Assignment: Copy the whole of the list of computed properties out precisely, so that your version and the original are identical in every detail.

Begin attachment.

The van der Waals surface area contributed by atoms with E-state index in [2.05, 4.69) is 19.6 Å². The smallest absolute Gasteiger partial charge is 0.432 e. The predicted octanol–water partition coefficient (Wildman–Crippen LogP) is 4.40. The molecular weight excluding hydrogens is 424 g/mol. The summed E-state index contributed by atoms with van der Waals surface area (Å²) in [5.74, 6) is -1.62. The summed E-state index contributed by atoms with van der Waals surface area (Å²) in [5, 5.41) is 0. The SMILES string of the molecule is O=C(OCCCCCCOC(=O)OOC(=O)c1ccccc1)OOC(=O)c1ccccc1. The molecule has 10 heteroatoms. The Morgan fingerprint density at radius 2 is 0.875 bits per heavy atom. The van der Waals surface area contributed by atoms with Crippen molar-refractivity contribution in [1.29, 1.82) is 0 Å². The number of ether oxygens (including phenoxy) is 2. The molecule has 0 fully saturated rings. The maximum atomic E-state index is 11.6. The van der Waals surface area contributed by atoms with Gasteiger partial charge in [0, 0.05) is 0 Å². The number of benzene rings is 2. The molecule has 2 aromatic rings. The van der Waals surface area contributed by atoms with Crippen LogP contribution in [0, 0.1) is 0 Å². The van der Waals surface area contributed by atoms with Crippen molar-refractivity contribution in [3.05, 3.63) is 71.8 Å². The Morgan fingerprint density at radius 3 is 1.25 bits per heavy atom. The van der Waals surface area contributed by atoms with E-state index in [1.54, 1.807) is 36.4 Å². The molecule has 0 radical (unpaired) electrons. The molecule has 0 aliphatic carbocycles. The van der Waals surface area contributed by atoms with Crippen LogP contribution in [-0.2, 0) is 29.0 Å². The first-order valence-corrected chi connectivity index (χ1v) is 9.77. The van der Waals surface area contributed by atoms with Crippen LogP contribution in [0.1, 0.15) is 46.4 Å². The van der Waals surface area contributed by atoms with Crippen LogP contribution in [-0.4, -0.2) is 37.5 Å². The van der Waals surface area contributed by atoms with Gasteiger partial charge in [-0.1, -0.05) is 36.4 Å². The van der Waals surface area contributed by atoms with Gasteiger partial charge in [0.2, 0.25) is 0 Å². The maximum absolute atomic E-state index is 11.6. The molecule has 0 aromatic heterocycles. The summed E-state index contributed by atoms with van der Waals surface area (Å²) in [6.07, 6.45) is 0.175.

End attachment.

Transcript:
The van der Waals surface area contributed by atoms with E-state index in [2.05, 4.69) is 19.6 Å². The smallest absolute Gasteiger partial charge is 0.432 e. The predicted octanol–water partition coefficient (Wildman–Crippen LogP) is 4.40. The molecular weight excluding hydrogens is 424 g/mol. The summed E-state index contributed by atoms with van der Waals surface area (Å²) in [5.74, 6) is -1.62. The summed E-state index contributed by atoms with van der Waals surface area (Å²) in [5, 5.41) is 0. The SMILES string of the molecule is O=C(OCCCCCCOC(=O)OOC(=O)c1ccccc1)OOC(=O)c1ccccc1. The molecule has 10 heteroatoms. The Morgan fingerprint density at radius 2 is 0.875 bits per heavy atom. The van der Waals surface area contributed by atoms with Crippen molar-refractivity contribution in [1.29, 1.82) is 0 Å². The number of ether oxygens (including phenoxy) is 2. The molecule has 0 fully saturated rings. The maximum atomic E-state index is 11.6. The van der Waals surface area contributed by atoms with Gasteiger partial charge in [0, 0.05) is 0 Å². The number of benzene rings is 2. The molecule has 2 aromatic rings. The van der Waals surface area contributed by atoms with Crippen LogP contribution in [0, 0.1) is 0 Å². The van der Waals surface area contributed by atoms with Crippen molar-refractivity contribution in [3.05, 3.63) is 71.8 Å². The Morgan fingerprint density at radius 3 is 1.25 bits per heavy atom. The van der Waals surface area contributed by atoms with E-state index in [1.54, 1.807) is 36.4 Å². The molecule has 0 radical (unpaired) electrons. The molecule has 0 aliphatic carbocycles. The van der Waals surface area contributed by atoms with Crippen LogP contribution in [-0.2, 0) is 29.0 Å². The first-order valence-corrected chi connectivity index (χ1v) is 9.77. The van der Waals surface area contributed by atoms with Crippen LogP contribution in [0.1, 0.15) is 46.4 Å². The van der Waals surface area contributed by atoms with Crippen LogP contribution in [-0.4, -0.2) is 37.5 Å². The van der Waals surface area contributed by atoms with Gasteiger partial charge in [-0.1, -0.05) is 36.4 Å². The van der Waals surface area contributed by atoms with Gasteiger partial charge in [0.2, 0.25) is 0 Å². The maximum absolute atomic E-state index is 11.6. The molecule has 0 aromatic heterocycles. The summed E-state index contributed by atoms with van der Waals surface area (Å²) in [6.07, 6.45) is 0.175.